“Come on, Mel. No cat’s going to mess with a full size man.”
“Don’t care about you.” He snorted. “I just want to be sure the horse gets back. You remember which end points away?”
Joe laughed and, after checking the safety slide, secured the rifle to the rear of his saddle. It was a Winchester 94, a model he used to routinely beat the other staff on the ranch’s rifle range. A flash of sadness reminded him of another Winchester he’d used on his hunting trips with his Grandfather. Back when he had family.
He shrugged off the memory and rode out through the stable gate, pausing to close it behind him. He detoured past the garden to wave to Brent before heading toward the misty canyon.
The early autumn day presented a colorful palette with the Crazy Mountain peaks providing clear signposts to Red Wash. He figured about two hours up, a couple to search, and two back. He’d be back in time for the barbeque and new client orientation if that horse wasn’t hiding. A long ride but the day shown clear and the scenery was peaceful.
At a small rise, he looked back at the dim shapes that defined the ranch. It felt like the closest thing to a home he’d had in years, even if it was just a summer job. Closer than the sterile walls of the dorm. After eight years of dropping in and out of school, he only had a few more classes to pass and he’d graduate. Then what to do with a degree in Civil Engineering? Since his grandparents’ deaths, the idea of working on water projects for one of the reservations had lost its appeal. Hell, even though he was registered in four different tribes, he only spoke English. A minor in anthropology wouldn’t help his options much either. Joe shook his head and nudged Rosebud into a trot.
The entrance to Red Wash Canyon was wide and deep with grassy patches. Lots of space for the wild band of horses to wander. As Joe rode, he scanned for moving brown shapes or a flash of white from the wild stallion, but not till he came to Red Creek itself did he bother looking for tracks.
The stream came out of the mountains at a meandering late summer pace. Joe slowed his horse as he approached the sandy edge, originally swept clean by spring flows but now posting a record of recent critters large and small. Eyes sweeping the ground, he slowly made his way along the north side until he was well within the confines of Red Wash Canyon. He picked out a few old prints from the mustangs but nothing fresh. No sign of a shod hoof. With a nudge of his knees, Joe guided Rosebud across to the south side.
Within seconds, Joe spied the fresh prints of shod hooves, stark against those of recent elk and deer. The stride was a walk, leaving the creek and moving into a break in the brush that bordered the water like a fence.
Letting Rosebud pause to drink, Joe scanned the canyon. The sun had climbed halfway up the sky but still cast long shadows on the steep terrain. Pines and firs clung to the ragged canyon walls among broken rock. The misty air started about a mile further up. Still no clue to its origin and no scent of smoke; Rosebud seemed unconcerned. What little breeze touched Joe came from the west. Yet the haze appeared stationary.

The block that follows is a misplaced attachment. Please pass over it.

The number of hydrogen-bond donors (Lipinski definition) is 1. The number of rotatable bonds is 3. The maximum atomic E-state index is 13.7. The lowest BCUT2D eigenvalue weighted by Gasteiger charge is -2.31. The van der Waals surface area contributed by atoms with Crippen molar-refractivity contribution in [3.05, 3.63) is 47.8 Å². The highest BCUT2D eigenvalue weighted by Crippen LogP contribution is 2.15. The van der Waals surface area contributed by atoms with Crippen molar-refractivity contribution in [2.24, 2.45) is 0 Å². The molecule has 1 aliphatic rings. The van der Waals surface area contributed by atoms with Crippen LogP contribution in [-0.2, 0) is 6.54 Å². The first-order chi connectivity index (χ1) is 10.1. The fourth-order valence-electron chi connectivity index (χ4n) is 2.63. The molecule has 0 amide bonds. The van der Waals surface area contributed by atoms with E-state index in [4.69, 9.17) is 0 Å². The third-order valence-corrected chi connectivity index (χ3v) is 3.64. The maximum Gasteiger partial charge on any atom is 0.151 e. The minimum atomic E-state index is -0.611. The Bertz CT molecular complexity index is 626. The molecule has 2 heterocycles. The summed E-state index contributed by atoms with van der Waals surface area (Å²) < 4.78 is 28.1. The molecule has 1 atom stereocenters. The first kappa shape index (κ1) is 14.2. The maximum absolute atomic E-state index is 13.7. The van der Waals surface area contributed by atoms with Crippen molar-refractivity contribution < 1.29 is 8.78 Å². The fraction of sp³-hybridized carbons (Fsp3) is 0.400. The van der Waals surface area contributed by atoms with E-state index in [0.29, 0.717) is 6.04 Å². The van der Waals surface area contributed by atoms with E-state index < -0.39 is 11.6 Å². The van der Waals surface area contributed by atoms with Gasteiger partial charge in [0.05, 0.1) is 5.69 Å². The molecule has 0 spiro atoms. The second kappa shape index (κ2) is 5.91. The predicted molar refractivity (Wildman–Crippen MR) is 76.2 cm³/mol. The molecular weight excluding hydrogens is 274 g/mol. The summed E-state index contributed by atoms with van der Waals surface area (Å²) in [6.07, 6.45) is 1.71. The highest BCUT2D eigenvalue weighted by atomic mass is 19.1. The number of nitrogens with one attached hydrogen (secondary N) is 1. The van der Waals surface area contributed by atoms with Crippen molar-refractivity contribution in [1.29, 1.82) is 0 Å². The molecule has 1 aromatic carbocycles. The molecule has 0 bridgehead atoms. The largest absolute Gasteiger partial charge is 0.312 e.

Joe shrugged and urged Rosebud into the brush. Maybe the mist was just the result of some odd heat inversion. He’d heard something about that on a recent weather report. And these high elevation valleys did have their own weather.
Joe soon found himself ducking low tree branches and dodging heavy brush as Rosebud forced her way along the faint trail into increasingly larger and denser stretches of underbrush and pines.
After a half mile, the temperature dropped and the air thickened into a heavy fog obscuring all but the nearest trees. Joe nudged a reluctant Rosebud forward, blind to anything further away than a few yards.
After a few minutes, the air cleared and they entered a small glade. He let Rosebud slow to a halt. Thick duff covered the ground but showed no impression of a shod hoof. Around them, towering pines, interspersed with an occasional oak, blocked out any view of the mountains. An occasional birdcall pierced the low background drone of insects. Unease crawled over his skin. He couldn’t identify the bird or the insect sounds. And oaks? There weren’t supposed to be any oaks up here. The hair on the back of his neck stirred as Rosebud sidled nervously, her ears flicking.
A scream rent the air. Human or animal? He freed the rifle and chambered a shell. Rosebud fidgeted. The insect noise ceased. He jerked his head around at the sound of something smashing through the low undergrowth to his right. A young girl exploded from behind one of the pines into the open area just yards from Joe.
Looking behind her, she almost ran into Rosebud, who whinnied and shied. The girl turned and froze, her mouth open but silent. She wore a one-piece leather dress and was shoeless, her skin covered with bleeding scratches. Joe could only stare as Rosebud skittered back a step, snorting.
Then a second figure—a deeply tanned man wearing a leather loincloth and holding a massive club—emerged from the brush and stopped, eyes narrowing in confusion at Joe and Rosebud. Joe watched the man, hearing the girl’s footsteps as she fled around Rosebud and into the brush behind Joe.